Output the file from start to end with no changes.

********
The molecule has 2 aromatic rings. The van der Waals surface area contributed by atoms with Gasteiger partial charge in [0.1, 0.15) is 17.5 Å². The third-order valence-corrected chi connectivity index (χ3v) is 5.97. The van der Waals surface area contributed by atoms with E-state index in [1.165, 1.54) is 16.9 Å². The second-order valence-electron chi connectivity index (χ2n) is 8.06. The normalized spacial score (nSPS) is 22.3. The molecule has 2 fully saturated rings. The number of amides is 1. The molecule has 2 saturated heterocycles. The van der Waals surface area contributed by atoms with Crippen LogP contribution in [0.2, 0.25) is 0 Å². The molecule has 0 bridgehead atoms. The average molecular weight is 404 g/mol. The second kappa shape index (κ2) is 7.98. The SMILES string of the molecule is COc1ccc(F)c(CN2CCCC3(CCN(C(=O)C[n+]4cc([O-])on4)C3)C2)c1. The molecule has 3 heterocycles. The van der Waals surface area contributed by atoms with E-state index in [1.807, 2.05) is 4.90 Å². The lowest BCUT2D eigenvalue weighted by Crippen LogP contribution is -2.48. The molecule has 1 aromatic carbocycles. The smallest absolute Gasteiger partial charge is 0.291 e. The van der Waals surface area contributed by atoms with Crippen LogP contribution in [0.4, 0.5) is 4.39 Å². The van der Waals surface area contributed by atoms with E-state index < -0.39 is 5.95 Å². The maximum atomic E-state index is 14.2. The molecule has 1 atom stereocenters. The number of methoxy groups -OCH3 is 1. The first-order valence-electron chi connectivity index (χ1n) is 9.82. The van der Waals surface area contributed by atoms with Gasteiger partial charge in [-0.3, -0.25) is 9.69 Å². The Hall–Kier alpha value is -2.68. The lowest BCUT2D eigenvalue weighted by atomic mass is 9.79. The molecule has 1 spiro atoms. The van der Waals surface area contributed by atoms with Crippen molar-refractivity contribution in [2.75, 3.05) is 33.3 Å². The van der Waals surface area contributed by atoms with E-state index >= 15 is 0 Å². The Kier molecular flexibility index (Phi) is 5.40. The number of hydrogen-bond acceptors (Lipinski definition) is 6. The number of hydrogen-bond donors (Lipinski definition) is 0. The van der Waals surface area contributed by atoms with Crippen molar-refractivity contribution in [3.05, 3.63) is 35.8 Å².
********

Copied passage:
The molecule has 2 aromatic rings. The van der Waals surface area contributed by atoms with Gasteiger partial charge in [0.1, 0.15) is 17.5 Å². The third-order valence-corrected chi connectivity index (χ3v) is 5.97. The van der Waals surface area contributed by atoms with E-state index in [1.165, 1.54) is 16.9 Å². The second-order valence-electron chi connectivity index (χ2n) is 8.06. The normalized spacial score (nSPS) is 22.3. The molecule has 2 fully saturated rings. The number of amides is 1. The molecule has 2 saturated heterocycles. The van der Waals surface area contributed by atoms with Crippen LogP contribution in [0.2, 0.25) is 0 Å². The molecule has 0 bridgehead atoms. The average molecular weight is 404 g/mol. The second kappa shape index (κ2) is 7.98. The SMILES string of the molecule is COc1ccc(F)c(CN2CCCC3(CCN(C(=O)C[n+]4cc([O-])on4)C3)C2)c1. The molecule has 3 heterocycles. The van der Waals surface area contributed by atoms with E-state index in [1.807, 2.05) is 4.90 Å². The lowest BCUT2D eigenvalue weighted by Crippen LogP contribution is -2.48. The molecule has 1 aromatic carbocycles. The smallest absolute Gasteiger partial charge is 0.291 e. The van der Waals surface area contributed by atoms with Crippen LogP contribution in [0.4, 0.5) is 4.39 Å². The van der Waals surface area contributed by atoms with E-state index < -0.39 is 5.95 Å². The maximum atomic E-state index is 14.2. The molecule has 1 atom stereocenters. The number of methoxy groups -OCH3 is 1. The first-order valence-electron chi connectivity index (χ1n) is 9.82. The van der Waals surface area contributed by atoms with Gasteiger partial charge in [-0.3, -0.25) is 9.69 Å². The Hall–Kier alpha value is -2.68. The lowest BCUT2D eigenvalue weighted by atomic mass is 9.79. The molecule has 1 spiro atoms. The van der Waals surface area contributed by atoms with Crippen molar-refractivity contribution in [2.75, 3.05) is 33.3 Å². The van der Waals surface area contributed by atoms with E-state index >= 15 is 0 Å². The Kier molecular flexibility index (Phi) is 5.40. The number of hydrogen-bond acceptors (Lipinski definition) is 6. The number of hydrogen-bond donors (Lipinski definition) is 0. The van der Waals surface area contributed by atoms with Crippen molar-refractivity contribution in [3.05, 3.63) is 35.8 Å².